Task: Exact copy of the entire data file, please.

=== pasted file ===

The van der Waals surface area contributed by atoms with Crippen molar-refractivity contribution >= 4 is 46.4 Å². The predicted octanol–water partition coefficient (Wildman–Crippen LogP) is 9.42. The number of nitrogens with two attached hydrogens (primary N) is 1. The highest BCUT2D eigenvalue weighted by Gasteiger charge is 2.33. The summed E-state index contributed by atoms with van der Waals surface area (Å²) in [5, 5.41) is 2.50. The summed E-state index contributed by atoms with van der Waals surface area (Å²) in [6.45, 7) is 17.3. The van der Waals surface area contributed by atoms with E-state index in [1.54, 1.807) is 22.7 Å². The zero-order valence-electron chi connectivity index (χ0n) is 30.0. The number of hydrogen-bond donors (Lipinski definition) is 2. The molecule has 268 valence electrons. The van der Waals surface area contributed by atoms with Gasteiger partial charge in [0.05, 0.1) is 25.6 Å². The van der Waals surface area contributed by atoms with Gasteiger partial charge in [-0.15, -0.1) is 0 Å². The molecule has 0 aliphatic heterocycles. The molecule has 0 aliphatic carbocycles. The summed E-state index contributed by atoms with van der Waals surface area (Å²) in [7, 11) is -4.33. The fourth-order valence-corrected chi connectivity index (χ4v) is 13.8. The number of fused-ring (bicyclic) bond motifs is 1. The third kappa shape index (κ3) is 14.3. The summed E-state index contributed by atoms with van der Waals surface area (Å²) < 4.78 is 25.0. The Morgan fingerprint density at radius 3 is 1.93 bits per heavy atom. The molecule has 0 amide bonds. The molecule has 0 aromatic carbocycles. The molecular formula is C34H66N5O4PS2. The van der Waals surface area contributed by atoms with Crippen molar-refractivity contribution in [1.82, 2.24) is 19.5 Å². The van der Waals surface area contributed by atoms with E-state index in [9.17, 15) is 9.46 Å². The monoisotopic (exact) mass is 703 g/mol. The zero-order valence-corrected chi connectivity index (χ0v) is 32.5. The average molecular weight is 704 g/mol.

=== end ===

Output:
The van der Waals surface area contributed by atoms with Crippen molar-refractivity contribution >= 4 is 46.4 Å². The predicted octanol–water partition coefficient (Wildman–Crippen LogP) is 9.42. The number of nitrogens with two attached hydrogens (primary N) is 1. The highest BCUT2D eigenvalue weighted by Gasteiger charge is 2.33. The summed E-state index contributed by atoms with van der Waals surface area (Å²) in [5, 5.41) is 2.50. The summed E-state index contributed by atoms with van der Waals surface area (Å²) in [6.45, 7) is 17.3. The van der Waals surface area contributed by atoms with E-state index in [1.54, 1.807) is 22.7 Å². The zero-order valence-electron chi connectivity index (χ0n) is 30.0. The number of hydrogen-bond donors (Lipinski definition) is 2. The molecule has 268 valence electrons. The van der Waals surface area contributed by atoms with Gasteiger partial charge in [0.05, 0.1) is 25.6 Å². The van der Waals surface area contributed by atoms with Gasteiger partial charge in [-0.15, -0.1) is 0 Å². The molecule has 0 aliphatic heterocycles. The molecule has 0 aliphatic carbocycles. The summed E-state index contributed by atoms with van der Waals surface area (Å²) in [7, 11) is -4.33. The fourth-order valence-corrected chi connectivity index (χ4v) is 13.8. The number of fused-ring (bicyclic) bond motifs is 1. The third kappa shape index (κ3) is 14.3. The summed E-state index contributed by atoms with van der Waals surface area (Å²) < 4.78 is 25.0. The Morgan fingerprint density at radius 3 is 1.93 bits per heavy atom. The molecule has 0 amide bonds. The molecule has 0 aromatic carbocycles. The molecular formula is C34H66N5O4PS2. The van der Waals surface area contributed by atoms with Crippen molar-refractivity contribution in [1.82, 2.24) is 19.5 Å². The van der Waals surface area contributed by atoms with E-state index in [9.17, 15) is 9.46 Å². The monoisotopic (exact) mass is 703 g/mol. The zero-order valence-corrected chi connectivity index (χ0v) is 32.5. The average molecular weight is 704 g/mol.